One of my favourite people, Glen Harman, wrote an article for us in response to my Facebook hacking drama a few months ago. Glen is a “young whippersnapper”’ young enough to be my son. He is also my go-to person for all things computer, an IT whiz with 20 years experience and a passion for ‘Online’ security.
While the Internet has fast become a convenient tool for everyone to pay their bills or do their banking without leaving our lounge room, it has also brought confidence men, criminals and gangsters directly into our home. Like the real world, security and vigilance is key to surviving in this electronic world.
This week my dear friend Karen sent me a friend request on Facebook. Ordinarily I would have accepted gladly, however a few things didn’t add up. Karen and I had already been friends on Facebook for many years. I knew she was engaged with jury duty and wouldn’t have been at a computer at all, and finally, this ‘faux friend’ also had less of a grasp of the English language than the average 4 year old.
This was the second time that my friend has been targeted by these ‘online scammers’.
The scam is fairly simple. They create a fake profile using your public photo and personal details and send friend requests to your ‘real’ friends. They then send your friends messages asking for money for some reason or another (Such as being stuck overseas and not being able to get back home), and rely that your friends are both gullible and don’t read the fact that you are actually stuck in jury duty in Brisbane, not flying around Europe stuck in Prague.
So how can you stop yourself being a target of these scammers?
Most social networking tools such as Facebook have security settings where you can display information to either just your friends, or the entire Internet. Locking these down so information like your date of birth, hometown, or your other ‘real’ friends can only be seen by your friends will stop these people finding your information freely on the Internet.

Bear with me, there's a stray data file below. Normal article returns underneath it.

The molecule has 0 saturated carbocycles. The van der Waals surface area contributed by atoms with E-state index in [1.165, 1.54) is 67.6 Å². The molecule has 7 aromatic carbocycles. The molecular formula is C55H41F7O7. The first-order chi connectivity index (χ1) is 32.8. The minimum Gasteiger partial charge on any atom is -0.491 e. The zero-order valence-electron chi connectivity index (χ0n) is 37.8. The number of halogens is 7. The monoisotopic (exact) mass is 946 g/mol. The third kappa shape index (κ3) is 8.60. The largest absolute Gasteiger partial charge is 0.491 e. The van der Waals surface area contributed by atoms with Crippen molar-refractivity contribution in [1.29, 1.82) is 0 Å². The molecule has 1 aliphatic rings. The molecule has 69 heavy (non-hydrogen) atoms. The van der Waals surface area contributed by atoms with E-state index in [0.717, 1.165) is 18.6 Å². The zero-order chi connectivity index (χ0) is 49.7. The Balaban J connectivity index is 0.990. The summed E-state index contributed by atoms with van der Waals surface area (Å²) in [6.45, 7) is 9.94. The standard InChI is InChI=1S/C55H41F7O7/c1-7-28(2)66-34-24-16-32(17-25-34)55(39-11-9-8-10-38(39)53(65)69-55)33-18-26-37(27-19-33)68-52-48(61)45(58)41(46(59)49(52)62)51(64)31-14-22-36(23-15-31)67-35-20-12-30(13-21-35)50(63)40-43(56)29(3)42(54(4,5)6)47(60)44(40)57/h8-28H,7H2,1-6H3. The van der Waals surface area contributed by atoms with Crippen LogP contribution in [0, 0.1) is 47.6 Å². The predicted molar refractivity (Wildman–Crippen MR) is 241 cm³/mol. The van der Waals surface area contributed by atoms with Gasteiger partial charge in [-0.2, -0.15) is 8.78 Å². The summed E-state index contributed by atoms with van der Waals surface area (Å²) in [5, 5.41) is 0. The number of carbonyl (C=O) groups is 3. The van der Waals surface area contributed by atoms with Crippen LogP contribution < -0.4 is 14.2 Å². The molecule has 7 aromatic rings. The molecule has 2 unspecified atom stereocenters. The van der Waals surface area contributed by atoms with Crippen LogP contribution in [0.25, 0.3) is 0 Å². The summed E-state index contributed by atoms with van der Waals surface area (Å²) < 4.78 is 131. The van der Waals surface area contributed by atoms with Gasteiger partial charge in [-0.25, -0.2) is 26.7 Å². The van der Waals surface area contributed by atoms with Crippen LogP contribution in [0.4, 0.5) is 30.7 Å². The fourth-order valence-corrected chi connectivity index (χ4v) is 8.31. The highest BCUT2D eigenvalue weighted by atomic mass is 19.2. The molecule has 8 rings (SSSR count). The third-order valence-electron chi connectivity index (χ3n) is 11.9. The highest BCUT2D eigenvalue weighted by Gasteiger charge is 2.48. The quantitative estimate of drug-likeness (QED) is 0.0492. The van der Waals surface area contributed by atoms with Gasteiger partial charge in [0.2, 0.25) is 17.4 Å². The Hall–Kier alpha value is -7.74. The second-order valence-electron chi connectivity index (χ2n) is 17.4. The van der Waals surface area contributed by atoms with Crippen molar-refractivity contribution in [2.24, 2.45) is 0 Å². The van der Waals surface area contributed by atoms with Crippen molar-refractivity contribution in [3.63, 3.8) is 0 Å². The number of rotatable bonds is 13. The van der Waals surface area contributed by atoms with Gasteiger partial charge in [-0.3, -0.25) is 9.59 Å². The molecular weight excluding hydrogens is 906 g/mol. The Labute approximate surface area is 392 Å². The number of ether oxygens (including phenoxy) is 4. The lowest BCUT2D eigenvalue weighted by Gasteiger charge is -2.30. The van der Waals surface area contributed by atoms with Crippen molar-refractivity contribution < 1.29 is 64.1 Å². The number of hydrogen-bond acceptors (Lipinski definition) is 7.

You should also make sure that people you add on these social networks are people you know and trust. When you add people to your social network, you are giving them a key to your information. You don’t know whether they are giving this to other people.
If you suspect a friend may not be what they seem, try using another form of communication such as the phone to speak directly to the person and find out if they have created a new profile. While there may be reasons you need to create a new Facebook profile (Like forgetting your passwords for example), these are fairly rare.
Remember that it’s a wild world out there, even when it’s staring at you on a computer screen. Take care, and keep your guard up.
By Glen Harman
Thanks Glen and yes, I went in and changed all my security settings to Friends only.
Have you ever had an online security issue? How did you handle it?